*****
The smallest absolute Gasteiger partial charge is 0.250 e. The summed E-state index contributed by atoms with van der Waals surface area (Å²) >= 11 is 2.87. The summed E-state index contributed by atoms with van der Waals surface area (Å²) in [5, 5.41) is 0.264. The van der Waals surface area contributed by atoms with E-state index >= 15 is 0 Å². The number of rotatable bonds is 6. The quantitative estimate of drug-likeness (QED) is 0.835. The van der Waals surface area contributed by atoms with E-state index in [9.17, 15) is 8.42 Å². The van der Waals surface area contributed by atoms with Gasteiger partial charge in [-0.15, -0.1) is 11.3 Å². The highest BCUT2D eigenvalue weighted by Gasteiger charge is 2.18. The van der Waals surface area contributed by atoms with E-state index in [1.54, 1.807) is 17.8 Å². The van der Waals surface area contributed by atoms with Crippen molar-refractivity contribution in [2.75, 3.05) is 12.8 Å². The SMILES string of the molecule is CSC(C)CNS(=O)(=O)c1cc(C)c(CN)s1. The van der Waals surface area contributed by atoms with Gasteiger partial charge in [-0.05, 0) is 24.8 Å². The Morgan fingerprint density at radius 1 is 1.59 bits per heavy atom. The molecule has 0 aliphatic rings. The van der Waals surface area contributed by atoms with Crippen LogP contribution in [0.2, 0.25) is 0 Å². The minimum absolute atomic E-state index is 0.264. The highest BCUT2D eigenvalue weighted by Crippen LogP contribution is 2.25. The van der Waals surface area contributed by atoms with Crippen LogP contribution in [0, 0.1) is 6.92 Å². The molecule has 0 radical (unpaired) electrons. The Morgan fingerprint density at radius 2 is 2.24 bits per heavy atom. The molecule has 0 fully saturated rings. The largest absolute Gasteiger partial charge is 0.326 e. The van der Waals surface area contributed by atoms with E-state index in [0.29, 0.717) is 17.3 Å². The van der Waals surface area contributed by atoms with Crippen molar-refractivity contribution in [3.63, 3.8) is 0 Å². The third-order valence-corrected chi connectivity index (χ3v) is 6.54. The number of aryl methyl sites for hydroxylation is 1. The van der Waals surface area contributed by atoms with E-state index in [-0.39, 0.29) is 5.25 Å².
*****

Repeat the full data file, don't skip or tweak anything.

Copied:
The smallest absolute Gasteiger partial charge is 0.250 e. The summed E-state index contributed by atoms with van der Waals surface area (Å²) >= 11 is 2.87. The summed E-state index contributed by atoms with van der Waals surface area (Å²) in [5, 5.41) is 0.264. The van der Waals surface area contributed by atoms with E-state index >= 15 is 0 Å². The number of rotatable bonds is 6. The quantitative estimate of drug-likeness (QED) is 0.835. The van der Waals surface area contributed by atoms with E-state index in [9.17, 15) is 8.42 Å². The van der Waals surface area contributed by atoms with Gasteiger partial charge in [-0.15, -0.1) is 11.3 Å². The highest BCUT2D eigenvalue weighted by Gasteiger charge is 2.18. The van der Waals surface area contributed by atoms with E-state index in [1.54, 1.807) is 17.8 Å². The van der Waals surface area contributed by atoms with Crippen molar-refractivity contribution in [2.75, 3.05) is 12.8 Å². The SMILES string of the molecule is CSC(C)CNS(=O)(=O)c1cc(C)c(CN)s1. The van der Waals surface area contributed by atoms with Gasteiger partial charge in [-0.05, 0) is 24.8 Å². The Morgan fingerprint density at radius 1 is 1.59 bits per heavy atom. The molecule has 0 aliphatic rings. The van der Waals surface area contributed by atoms with Crippen LogP contribution in [0.2, 0.25) is 0 Å². The minimum absolute atomic E-state index is 0.264. The highest BCUT2D eigenvalue weighted by Crippen LogP contribution is 2.25. The van der Waals surface area contributed by atoms with Crippen LogP contribution in [0, 0.1) is 6.92 Å². The molecule has 0 radical (unpaired) electrons. The Morgan fingerprint density at radius 2 is 2.24 bits per heavy atom. The molecule has 0 fully saturated rings. The largest absolute Gasteiger partial charge is 0.326 e. The van der Waals surface area contributed by atoms with E-state index in [0.29, 0.717) is 17.3 Å². The van der Waals surface area contributed by atoms with Crippen molar-refractivity contribution in [3.63, 3.8) is 0 Å². The third-order valence-corrected chi connectivity index (χ3v) is 6.54. The number of aryl methyl sites for hydroxylation is 1. The van der Waals surface area contributed by atoms with E-state index in [-0.39, 0.29) is 5.25 Å².